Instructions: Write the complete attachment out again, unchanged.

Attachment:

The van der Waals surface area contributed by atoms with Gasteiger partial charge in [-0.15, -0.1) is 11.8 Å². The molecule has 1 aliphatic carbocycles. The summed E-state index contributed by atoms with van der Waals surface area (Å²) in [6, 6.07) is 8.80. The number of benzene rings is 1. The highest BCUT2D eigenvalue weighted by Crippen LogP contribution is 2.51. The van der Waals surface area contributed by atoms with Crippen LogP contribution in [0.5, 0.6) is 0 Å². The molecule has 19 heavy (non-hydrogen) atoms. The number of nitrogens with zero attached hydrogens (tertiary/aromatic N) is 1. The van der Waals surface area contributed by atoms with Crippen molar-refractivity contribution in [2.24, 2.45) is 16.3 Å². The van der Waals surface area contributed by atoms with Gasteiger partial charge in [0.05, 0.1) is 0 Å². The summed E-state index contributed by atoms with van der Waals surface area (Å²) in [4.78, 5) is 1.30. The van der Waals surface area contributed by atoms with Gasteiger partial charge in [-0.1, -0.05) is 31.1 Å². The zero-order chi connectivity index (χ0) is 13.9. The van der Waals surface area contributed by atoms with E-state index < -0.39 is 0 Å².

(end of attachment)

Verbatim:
The van der Waals surface area contributed by atoms with Gasteiger partial charge in [-0.15, -0.1) is 11.8 Å². The molecule has 1 aliphatic carbocycles. The summed E-state index contributed by atoms with van der Waals surface area (Å²) in [6, 6.07) is 8.80. The number of benzene rings is 1. The highest BCUT2D eigenvalue weighted by Crippen LogP contribution is 2.51. The van der Waals surface area contributed by atoms with Crippen LogP contribution in [0.5, 0.6) is 0 Å². The molecule has 19 heavy (non-hydrogen) atoms. The number of nitrogens with zero attached hydrogens (tertiary/aromatic N) is 1. The van der Waals surface area contributed by atoms with Crippen molar-refractivity contribution in [2.24, 2.45) is 16.3 Å². The van der Waals surface area contributed by atoms with Gasteiger partial charge in [0.05, 0.1) is 0 Å². The summed E-state index contributed by atoms with van der Waals surface area (Å²) in [4.78, 5) is 1.30. The van der Waals surface area contributed by atoms with Gasteiger partial charge in [-0.1, -0.05) is 31.1 Å². The zero-order chi connectivity index (χ0) is 13.9. The van der Waals surface area contributed by atoms with E-state index < -0.39 is 0 Å².